After all the fun and games of the school holidays we have some serious grown-up stuff on offer this week, from Spy Week to the refugee crisis, Marxism, symbolism in art, recent Irish history and – of course – election hustings. So have an intellectual seven days – and if it all gets a bit too much, why not try the Cameo’s Calamity Jane Sing-along? There aren’t many things a ride on the Redwood Stage won’t cure. Please remember to check details of all events with the organisers before setting out.
MONDAY 11TH APRIL 2016
Things I Like About Dementia: an exhibition of paintings by Edward McLaughlin. Edward is a dementia activist who was awarded an MBE in the Queen’s Birthday Honours list in 2011 for his tireless campaigning to raise awareness. The exhibition, including drawings of his character creation ‘Al Zeimer’, encourages a greater understanding of what it means to be diagnosed with dementia, the role of art in exploring the impact of diagnosis and the empowering nature of creativity. ‘What I would like to highlight the most is the fact that a diagnosis is not the end of the road, you can live a very good quality of life. I have known people who have been diagnosed for 20 years and still have a good standard of life’. Launch tonight 6.30pm, with Edward and local musician Wendy Weatherby, then 10am-8pm Monday to Wednesday, 10am-5pm Thursday to Saturday, Portobello Library, Rosefield Avenue. Ends 5th May 2016.
Grassmarket Community Cinema: The Squid & The Whale (15). Exquisitely painful, root-canal-jabbingly uncomfortable, this black comedy from writer-director Noah Baumbach, based on his parents’ breakup, is bittersweet without the sweet. It lets you know in a big way what people mean when they say divorce is ‘traumatic’. The unhappy tale is set in Brooklyn, New York City in 1986, a pre-mobile phone, pre-internet era of typewriters and being unable to contact your teenage kids when they are not home. Baumbach has perhaps remembered this time via Woody Allen movies and Philip Roth novels from the same period and before. Or perhaps, scarily, he has just taken it directly from real life. Jeff Daniels plays Bernard Berkman: an insufferably pompous, bearded novelist and creative writing professor, whose books are not selling any more. His wife Joan (Laura Linney) is on the verge of leaving him and has chosen this moment to become a successful novelist herself, with a piece of work about to be published in the New Yorker magazine, a distinction that has always eluded Bernard. 7pm, Grassmarket Community Project, 86 Candlemaker Row. All welcome, free admission: donations very welcome! The Grassmarket Community Project is a charity providing mentoring, training and education to participants, many of whom are amongst the most vulnerable of Edinburgh’s citizens, in a nurturing environment. It operates a community cafe, woodwork and tartan social enterprises, and a range of social integration and educational activities for members, aimed at enhancing life skills and developing confidence. To read about The Edinburgh Reporter’s afternoon at the Project, click here.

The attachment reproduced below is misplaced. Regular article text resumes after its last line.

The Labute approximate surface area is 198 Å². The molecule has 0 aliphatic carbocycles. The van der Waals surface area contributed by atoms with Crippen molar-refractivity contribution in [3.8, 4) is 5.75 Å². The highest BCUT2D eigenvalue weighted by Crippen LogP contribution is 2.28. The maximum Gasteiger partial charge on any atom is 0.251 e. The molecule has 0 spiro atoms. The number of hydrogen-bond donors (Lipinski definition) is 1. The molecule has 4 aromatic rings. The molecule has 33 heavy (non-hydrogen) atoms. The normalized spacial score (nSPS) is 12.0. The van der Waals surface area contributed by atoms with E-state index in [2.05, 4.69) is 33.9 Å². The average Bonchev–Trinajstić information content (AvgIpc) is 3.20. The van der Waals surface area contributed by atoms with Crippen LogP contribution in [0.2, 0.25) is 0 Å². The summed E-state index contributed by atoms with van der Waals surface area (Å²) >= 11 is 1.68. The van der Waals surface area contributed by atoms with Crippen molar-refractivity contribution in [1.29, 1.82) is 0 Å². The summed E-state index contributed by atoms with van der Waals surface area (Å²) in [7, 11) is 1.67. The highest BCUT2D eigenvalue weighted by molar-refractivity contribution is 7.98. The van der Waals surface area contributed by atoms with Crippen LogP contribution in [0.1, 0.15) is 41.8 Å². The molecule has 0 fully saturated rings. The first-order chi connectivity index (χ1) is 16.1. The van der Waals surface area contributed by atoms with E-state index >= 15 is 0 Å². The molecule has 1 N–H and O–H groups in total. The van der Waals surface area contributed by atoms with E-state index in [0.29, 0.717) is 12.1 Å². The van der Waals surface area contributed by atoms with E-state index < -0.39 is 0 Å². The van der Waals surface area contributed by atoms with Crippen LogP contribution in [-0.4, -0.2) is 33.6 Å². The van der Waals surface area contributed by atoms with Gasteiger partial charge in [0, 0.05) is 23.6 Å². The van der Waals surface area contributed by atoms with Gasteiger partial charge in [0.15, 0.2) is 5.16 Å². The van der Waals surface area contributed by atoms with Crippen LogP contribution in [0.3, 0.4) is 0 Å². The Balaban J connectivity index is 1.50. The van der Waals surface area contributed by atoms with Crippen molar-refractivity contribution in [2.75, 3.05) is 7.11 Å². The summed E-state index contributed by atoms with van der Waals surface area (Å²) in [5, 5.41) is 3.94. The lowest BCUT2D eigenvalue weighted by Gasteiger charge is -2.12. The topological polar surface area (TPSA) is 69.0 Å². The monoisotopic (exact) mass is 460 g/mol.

Dads Rock Antenatal Classes for Dads: free weekly classes run in conjunction with NHS Lothian. New session starts tonight at 6.30pm in Wester Hailes – for more information and to book your place call Thomas on 07542 074 165 or email Thomas@dadsrock.org.uk.